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I don't understand why this proof is valid. The proof just swaps the left and right hand side of the equality. Is this a valid method of proof for equalities? If so, what's the logical intuition behind it?

Theorem: $0⋅a = 0$ for any integer $a$.

Proof: Add zero!

$$\begin{align} 0 + \color{Green}{0⋅a} = 0⋅a & = (0 + 0)⋅a \\ & = 0⋅a + \color{Green}{0⋅a} \end{align}$$ by using the identity property twice and then the distributive law. Use cancellation on the first and last piece to get $0 = 0⋅a$

The problem is not algebra. I don't understand why transforming $0\cdot a =0$ to $0=0\cdot a$ proves this. I mean to prove $a=b$, we transform it to $b=a$, why is it a proof method. What logic does it depend on?

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Make a list of all the properties that you have assumed and are allowed to use. Each step in your deduction can be justified by appealing to these assumptions, hence the proof is valid. – Per Manne Sep 16 '12 at 13:36
I think it is important to understand the question first. You did not write what $a$ means, but I assume that you are working in arbitrary field and the goal is to show $0\cdot a=0$ using nothing but the axioms from the definition of field. – Martin Sleziak Sep 16 '12 at 13:58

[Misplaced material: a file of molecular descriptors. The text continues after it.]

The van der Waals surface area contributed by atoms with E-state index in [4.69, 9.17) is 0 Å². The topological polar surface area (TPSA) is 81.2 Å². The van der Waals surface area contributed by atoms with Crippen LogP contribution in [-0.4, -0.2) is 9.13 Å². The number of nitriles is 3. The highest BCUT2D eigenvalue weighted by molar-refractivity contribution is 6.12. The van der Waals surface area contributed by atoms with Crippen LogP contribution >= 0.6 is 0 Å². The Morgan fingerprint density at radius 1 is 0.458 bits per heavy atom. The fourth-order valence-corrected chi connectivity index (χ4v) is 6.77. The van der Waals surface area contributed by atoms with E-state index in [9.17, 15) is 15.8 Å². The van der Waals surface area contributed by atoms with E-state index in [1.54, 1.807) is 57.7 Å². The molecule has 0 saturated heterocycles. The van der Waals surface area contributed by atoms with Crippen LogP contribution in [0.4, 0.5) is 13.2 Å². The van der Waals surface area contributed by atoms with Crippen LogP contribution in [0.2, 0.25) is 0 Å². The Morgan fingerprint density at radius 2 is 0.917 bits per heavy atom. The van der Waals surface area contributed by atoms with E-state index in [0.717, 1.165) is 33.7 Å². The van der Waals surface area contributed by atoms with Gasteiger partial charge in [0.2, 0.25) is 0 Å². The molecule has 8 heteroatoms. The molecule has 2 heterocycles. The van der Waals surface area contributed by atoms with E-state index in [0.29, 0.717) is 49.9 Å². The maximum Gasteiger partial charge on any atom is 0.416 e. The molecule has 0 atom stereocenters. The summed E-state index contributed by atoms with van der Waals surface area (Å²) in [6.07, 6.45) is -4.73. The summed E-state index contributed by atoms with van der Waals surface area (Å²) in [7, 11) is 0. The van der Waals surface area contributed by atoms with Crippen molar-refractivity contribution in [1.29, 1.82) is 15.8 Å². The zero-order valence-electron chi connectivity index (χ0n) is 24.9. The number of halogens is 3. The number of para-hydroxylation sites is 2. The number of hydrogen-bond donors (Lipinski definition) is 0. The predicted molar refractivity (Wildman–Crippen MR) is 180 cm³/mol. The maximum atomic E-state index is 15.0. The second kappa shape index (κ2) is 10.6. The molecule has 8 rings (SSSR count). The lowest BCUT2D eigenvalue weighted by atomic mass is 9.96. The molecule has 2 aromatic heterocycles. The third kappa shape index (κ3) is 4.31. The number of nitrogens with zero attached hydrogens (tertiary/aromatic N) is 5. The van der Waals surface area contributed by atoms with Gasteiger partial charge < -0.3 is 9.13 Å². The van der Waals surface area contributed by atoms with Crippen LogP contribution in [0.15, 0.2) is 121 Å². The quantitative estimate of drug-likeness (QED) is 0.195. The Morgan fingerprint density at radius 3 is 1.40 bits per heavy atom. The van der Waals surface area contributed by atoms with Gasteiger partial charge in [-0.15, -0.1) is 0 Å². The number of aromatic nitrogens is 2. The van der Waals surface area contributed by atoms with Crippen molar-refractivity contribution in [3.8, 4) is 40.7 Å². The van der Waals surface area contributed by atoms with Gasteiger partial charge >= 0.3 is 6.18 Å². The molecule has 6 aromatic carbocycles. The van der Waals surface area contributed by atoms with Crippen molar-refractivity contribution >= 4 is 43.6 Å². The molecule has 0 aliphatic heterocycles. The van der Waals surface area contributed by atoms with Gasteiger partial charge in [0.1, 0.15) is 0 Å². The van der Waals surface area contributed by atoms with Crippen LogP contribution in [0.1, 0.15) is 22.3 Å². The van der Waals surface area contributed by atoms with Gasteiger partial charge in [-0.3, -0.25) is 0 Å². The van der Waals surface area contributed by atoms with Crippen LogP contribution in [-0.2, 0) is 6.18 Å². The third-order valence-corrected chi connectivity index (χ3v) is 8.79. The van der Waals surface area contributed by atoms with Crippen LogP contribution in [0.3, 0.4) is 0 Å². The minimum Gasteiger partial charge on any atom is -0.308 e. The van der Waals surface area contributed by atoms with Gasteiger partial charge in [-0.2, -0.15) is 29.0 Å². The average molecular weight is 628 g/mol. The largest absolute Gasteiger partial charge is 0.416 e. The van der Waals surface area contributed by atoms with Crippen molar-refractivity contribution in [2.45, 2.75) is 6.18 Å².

You did not start with $0\cdot a = 0$. What happened is that you started with $0+0\cdot a$, proved that $0+0\cdot a = 0\cdot a + 0\cdot a$ using identities, and ended up with $0 = 0\cdot a$ which is equivalent to saying $0\cdot a = 0$.

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The first equality is true since $0$ plus any element is that element

The second equality is true since $0=0+0$ by the same axiom used to get the first equality

The third equality is true since we use the distributive law

Finally, we reduce $0\cdot a$ from both sides (or in other wording: we add the inverse in respect to addition of $0\cdot a$ to both sides) to get $$0\cdot a-0\cdot a=(0\cdot a+0\cdot a)-0\cdot a$$ i.e. $0=0\cdot a$

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you want to prove

$$0\cdot a = 0$$

assume, where x is any number

$$0\cdot a = x \tag{1}$$

We know that

$$0\cdot a = (0+0)\cdot a$$


$$(0+0)\cdot a = x$$

$$0\cdot a + 0\cdot a = x\tag{2}$$

subtracting $(2)-(1)$

$$(0\cdot a + 0\cdot a) - (0\cdot a) = x-x = 0$$

that is

$$0\cdot a + 0\cdot a = 0\cdot a$$


$$0\cdot a = 0\cdot a - 0\cdot a$$

as a result

$$0\cdot a = 0$$

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this is nice tnx – mehdi Sep 16 '12 at 13:59

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